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Strongyloides stercoralis: current perspectives

Authors Varatharajalu R, Kakuturu R

Received 19 October 2015

Accepted for publication 13 January 2016

Published 23 May 2016 Volume 2016:5 Pages 23—33


Checked for plagiarism Yes

Review by Single anonymous peer review

Peer reviewer comments 3

Editor who approved publication: Dr Manuel Rodriguez Valle

Ravi Varatharajalu,1 Kakuturu V Rao2

1The Department of Biochemistry and Molecular Medicine, The George Washington University, VA Medical Center, Washington, DC, 2American Molecular Laboratories, Vernon Hills, IL, USA

Abstract: Strongyloides stercoralis is an intestinal nematode parasite with a global distribution. Most infected individuals have few or no symptoms. Strongyloidiasis is of primary medical importance, and fatal disease can occur in infected people who become immunosuppressed/immunocompromised through the administration of steroids or because of coinfection with human T-lymphotropic virus I. Often, misdiagnoses of strongyloidiasis in patients leads to expensive, nonspecific, invasive diagnostic techniques, including endoscopy, barium swallow, cancer biopsies, chest X-rays, and computerized tomography (CT) scans. Delayed treatment for strongyloidiasis brings in medical complications, such as vomiting, diarrhea, anemia, weight loss, pulmonary abnormalities, and septicemia. Chronic infection is difficult to diagnose by standard stool examination; hence, a reliable recombinant antigen-based serodiagnosis is important. Though albendazole and thiabendazole reduce the burden of the disease, they are not effective in an immunocompromised host. Ivermectin has the advantage of eradicating the disease, even in an immunocompromised host, with fewer side effects compared to albendazole. However, drug treatment is a temporary solution since reinfection can often occur. Thus, developing effective vaccine candidate antigens is imperative to stop the disease.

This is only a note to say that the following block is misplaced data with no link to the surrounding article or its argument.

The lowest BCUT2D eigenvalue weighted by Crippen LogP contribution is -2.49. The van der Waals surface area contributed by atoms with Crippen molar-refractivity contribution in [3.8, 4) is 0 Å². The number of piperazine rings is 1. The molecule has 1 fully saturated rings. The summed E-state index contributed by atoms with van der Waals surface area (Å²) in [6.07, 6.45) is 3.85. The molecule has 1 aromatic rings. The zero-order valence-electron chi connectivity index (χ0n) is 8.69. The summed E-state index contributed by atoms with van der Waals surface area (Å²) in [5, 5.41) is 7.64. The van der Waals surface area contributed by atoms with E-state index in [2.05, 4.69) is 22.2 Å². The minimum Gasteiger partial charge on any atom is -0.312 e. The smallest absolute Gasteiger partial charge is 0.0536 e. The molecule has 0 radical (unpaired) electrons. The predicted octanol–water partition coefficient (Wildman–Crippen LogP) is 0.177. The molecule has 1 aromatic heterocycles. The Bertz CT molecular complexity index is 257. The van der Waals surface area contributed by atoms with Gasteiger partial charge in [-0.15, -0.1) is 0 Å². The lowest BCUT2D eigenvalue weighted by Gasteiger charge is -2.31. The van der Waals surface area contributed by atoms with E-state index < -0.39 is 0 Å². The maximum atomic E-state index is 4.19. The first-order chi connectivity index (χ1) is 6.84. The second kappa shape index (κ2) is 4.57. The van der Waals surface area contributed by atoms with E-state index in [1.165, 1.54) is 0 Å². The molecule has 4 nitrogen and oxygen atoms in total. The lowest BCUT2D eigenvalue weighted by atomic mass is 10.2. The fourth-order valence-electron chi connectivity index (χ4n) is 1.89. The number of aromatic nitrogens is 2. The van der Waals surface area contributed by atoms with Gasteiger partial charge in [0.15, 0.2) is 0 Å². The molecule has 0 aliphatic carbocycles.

Keywords: strongyloidiasis, hyperautoinfection, albendazole, thiabendazole septicemia, immunocompromised host, HTLV-1, ivermectin, gastrointestinal

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